• Reserved powers retained by UK, but with greater evolving devolution to our Parliament.
• Public institutions based on the British model.
• Laws, legal and court system.
• Fiscal, monetary, and budgetary autonomy.
• Police.
• Education system.
• Academic and professional accreditation/training requirements.
• British characteristics and cultural affinity.

All other attributes, which make Gibraltar unique and separate, with an identity forged over more than 300 years by those who came from a variety of parts, and different cultures, to evolve into the distinct people we are today.

Any ‘deal’ that may come from the ongoing EU negotiations should protect those characteristics. In that way, Gibraltar will continue with its unique identity, in much the same way as the individual attributes of every EU member country continue to separately identify each, despite the conformity that comes from their respective memberships. The ability to preserve those differences was something that the UK lost sight of in the Brexit debate and referendum

WILL IT ALL BE SAFEGUARDED?

It is that list which needs to be, and should be safeguarded in any treaty. Not one item, or all collectively, conflicts with the ability to reach agreement with the EU on Gibexit.

Is all that what our negotiators promise to uphold when Mr. Picardo says, there will be no concessions on ‘sovereignty, jurisdiction and control’? Perhaps, Mr. Picardo would like to be more specific on point before the negotiations progress further, especially now, when he has used the word “equities” to replace that long-standing phrase.

None of what is listed undermines our self-government, save such individual compromise on legislative ability as are necessary to make on exclusively Schengen/other agreed relevant EU related matters. Those arrangements on legislative power were accepted by the UK and us, whilst in the EU, and would have continued had we remained in the EU. It is a compromise that the vast majority of Gibraltar showed, in the EU referendum, that it was prepared to accept.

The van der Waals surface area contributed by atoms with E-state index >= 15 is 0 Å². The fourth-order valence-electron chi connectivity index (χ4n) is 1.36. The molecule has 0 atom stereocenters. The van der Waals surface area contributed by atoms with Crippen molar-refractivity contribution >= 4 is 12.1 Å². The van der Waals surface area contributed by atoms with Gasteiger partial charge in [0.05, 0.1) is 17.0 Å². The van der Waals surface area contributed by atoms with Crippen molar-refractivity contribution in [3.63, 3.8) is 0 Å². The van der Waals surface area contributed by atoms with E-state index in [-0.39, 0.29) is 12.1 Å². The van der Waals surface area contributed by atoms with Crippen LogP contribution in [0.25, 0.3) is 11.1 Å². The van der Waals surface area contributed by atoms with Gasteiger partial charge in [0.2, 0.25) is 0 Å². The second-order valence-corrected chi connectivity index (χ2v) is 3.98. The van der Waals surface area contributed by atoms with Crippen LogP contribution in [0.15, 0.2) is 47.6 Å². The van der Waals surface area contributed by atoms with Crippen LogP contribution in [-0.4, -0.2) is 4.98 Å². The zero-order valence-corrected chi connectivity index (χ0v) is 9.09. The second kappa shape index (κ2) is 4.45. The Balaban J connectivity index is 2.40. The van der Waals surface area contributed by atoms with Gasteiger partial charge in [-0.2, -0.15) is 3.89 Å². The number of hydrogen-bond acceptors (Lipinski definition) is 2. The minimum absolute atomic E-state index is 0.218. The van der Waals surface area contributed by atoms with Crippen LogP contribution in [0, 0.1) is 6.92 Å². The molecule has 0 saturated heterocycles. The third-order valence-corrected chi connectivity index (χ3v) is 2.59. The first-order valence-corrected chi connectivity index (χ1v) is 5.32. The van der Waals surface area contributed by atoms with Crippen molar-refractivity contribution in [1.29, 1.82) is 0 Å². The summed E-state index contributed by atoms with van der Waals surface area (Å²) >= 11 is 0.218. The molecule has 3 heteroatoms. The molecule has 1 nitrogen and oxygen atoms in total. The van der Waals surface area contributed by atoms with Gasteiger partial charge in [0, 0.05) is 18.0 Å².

Importantly, in entering the negotiations for a treaty, Spain has acknowledged that these are to proceed without encroachment on our desire to remain British, as captured in the Preamble to the 2006 Constitution.

NO PROSPERTY MEANS NOTHING TO SHARE

Let us support that an acceptable ‘deal’ will be reached. We are told that the ‘shared prosperity’ of Gibraltar and the Campo de Gibraltar depends on such an agreement. In the same breath, that necessity needs to be seen by the EU, at least, as needed equally on both sides of the border, or probably as more needed by the Campo, a region of one of its members, Spain.

The EU should understand, and bear in mind, whilst negotiating, that for there to be ‘shared prosperity’ there must be prosperity. If the treaty destroys the ability for there to be affluence, then there will be little to share. The Framework (or political) agreement with Spain, shows Spain’s current Government’s understanding and acceptance of that.

It is economic and financial well-being that also allows for ‘us’ and ‘we’ to continue and flourish. It is no victory for us in Gibraltar to say, if that were to cease or decrease, families and individuals will emigrate, as that would be a surrender by each who leaves Gibraltar.

If the foundations of prosperity are undermined or weakened, those who say a treaty will deliver to Gibraltar a future like that of La Linea will unfortunately be proved right. It is an outcome against the declared objectives of each of the UK, Spain, and Gibraltar, and so, surely, one that is not wanted by any. Therefore, they must each work hard to convince the EU to come to an all-round beneficial result in the form of an acceptable treaty.

Compromise, whilst safeguarding what allows for economic and financial well-being, and respecting those fundamentals which make us a unique territory and community, uncomplicated by wider EU and other ongoing Brexit related issues, arguments, and considerations, none of which impact directly on Gibraltar, is what may allow space for a treaty to be concluded.

Robert Vasquez, QC, is a barrister. He stood as an independent candidate at the last general election on a platform of democratic reform.